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DETROIT -- The U.S. Secretary of Energy joined city and DTE Energy officials Sept. 16 to welcome a 10-acre solar array to a neighborhood on Detroit's west side.

Projects like this "use clean energy, save money, reduce local air pollution and, I would say, also reduce noise pollution while we're fighting our climate-change challenges," Energy Secretary Ernest Muniz said during a groundbreaking ceremony at O'Shea Playground near Greenfield and I-96.

The DTE Energy installation of more than 6,500 solar panels will provide enough electricity to power more than 450 homes. It is on long-vacant city property that historically consisted of a playground and sports fields.

Mayor Mike Duggan said that as part of the project, about $225,000 is going toward redevelopment of a 2-acre park and playground area for recreation and education.

The energy company describes the installation as "one of the largest urban solar arrays in the United States."

Muniz said that since President Barack Obama took office, the costs of wind and solar energy equipment, as well as batteries and LEDs, has fallen 40-90%.

"That's why … solar is more and more coming into deployment," he said. "It's now up to 1% of our national energy production. That's like a 20-fold increase in these last years, and so it's growing very very fast, and wind is up to over 5.5%."

Duggan said the city owns about 10,000 acres of similar property that it "just can't keep," and several more solar-panel projects are planned.

While the project involved the city and DTE Energy, Muniz said the federal government is providing support through its energy labs to help public utilities with the technology.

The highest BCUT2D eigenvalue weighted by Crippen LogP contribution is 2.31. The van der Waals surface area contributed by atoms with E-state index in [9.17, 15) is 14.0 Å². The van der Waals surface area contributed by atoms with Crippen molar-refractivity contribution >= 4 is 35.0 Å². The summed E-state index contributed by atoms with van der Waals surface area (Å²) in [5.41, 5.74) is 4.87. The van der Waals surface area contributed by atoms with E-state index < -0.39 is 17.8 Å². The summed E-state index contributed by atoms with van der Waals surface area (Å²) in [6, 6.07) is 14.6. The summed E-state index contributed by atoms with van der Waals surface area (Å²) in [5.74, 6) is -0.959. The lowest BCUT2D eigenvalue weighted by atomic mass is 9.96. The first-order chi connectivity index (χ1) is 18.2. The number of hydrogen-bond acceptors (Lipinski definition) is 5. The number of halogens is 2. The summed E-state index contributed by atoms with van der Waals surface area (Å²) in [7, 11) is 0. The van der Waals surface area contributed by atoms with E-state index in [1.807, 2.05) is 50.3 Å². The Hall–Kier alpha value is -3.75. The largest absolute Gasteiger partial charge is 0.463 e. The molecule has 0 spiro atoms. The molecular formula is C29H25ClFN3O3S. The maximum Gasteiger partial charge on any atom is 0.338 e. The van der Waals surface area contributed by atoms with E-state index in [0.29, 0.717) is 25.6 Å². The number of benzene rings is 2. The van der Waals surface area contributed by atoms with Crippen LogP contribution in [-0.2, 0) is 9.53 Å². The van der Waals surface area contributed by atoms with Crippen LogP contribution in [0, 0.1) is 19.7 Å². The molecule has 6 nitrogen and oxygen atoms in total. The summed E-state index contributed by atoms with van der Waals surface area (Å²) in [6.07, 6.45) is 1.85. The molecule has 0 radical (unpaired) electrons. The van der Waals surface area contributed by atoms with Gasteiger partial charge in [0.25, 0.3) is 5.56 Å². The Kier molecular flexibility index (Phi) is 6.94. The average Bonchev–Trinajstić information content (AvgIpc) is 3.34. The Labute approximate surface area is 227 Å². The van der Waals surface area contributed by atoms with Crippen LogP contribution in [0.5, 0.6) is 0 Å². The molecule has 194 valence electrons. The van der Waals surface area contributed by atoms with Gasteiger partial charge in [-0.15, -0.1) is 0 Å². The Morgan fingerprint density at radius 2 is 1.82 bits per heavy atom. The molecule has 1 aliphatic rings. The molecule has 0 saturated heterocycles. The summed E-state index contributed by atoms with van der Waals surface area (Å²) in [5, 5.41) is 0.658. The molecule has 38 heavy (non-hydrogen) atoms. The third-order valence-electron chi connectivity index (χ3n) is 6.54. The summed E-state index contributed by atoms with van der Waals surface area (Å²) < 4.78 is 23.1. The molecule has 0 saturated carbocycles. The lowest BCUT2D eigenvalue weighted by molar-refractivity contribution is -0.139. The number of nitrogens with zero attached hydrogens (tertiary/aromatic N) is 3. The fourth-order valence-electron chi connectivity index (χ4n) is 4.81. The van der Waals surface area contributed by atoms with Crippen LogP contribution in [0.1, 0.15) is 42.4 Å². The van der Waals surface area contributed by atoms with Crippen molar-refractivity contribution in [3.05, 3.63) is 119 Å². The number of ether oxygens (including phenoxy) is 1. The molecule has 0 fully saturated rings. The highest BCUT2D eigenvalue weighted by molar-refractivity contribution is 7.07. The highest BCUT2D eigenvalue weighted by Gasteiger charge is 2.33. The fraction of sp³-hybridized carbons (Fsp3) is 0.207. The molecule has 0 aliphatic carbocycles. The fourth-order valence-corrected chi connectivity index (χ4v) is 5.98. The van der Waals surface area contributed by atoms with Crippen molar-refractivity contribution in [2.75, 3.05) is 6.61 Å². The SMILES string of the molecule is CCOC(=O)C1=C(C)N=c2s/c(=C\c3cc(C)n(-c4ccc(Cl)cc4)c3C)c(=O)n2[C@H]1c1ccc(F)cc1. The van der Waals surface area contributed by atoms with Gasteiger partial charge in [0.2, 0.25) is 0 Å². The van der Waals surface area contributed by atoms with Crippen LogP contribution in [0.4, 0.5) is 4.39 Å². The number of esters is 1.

"If anything, we are going to be seeing, I am convinced, a continued greater electrification of our urban environments, with many, many benefits, and this is a great example of where we will be going," Muniz said.

He also said the U.S. solar industry currently supports about 200,000 full-time jobs, and another 300,000 are possible in the next 15 years.

Meanwhile, DTE Energy Chairman and CEO Gerard Anderson said that this year, three coal-fired energy plants were retired from the grid, with eight more expected to end operation in the early 2020s.

"And we're going to replace those power plants with a much more modern fleet — cleaner, more efficient," Anderson said. "It'll be a mix of natural gas and renewables — wind and solar, like we see here today."

He said that ultimately, an 80% or more reduction in carbon dioxide emissions is anticipated.

The O'Shea Playground's solar array installation is to be complete by the end of this year.

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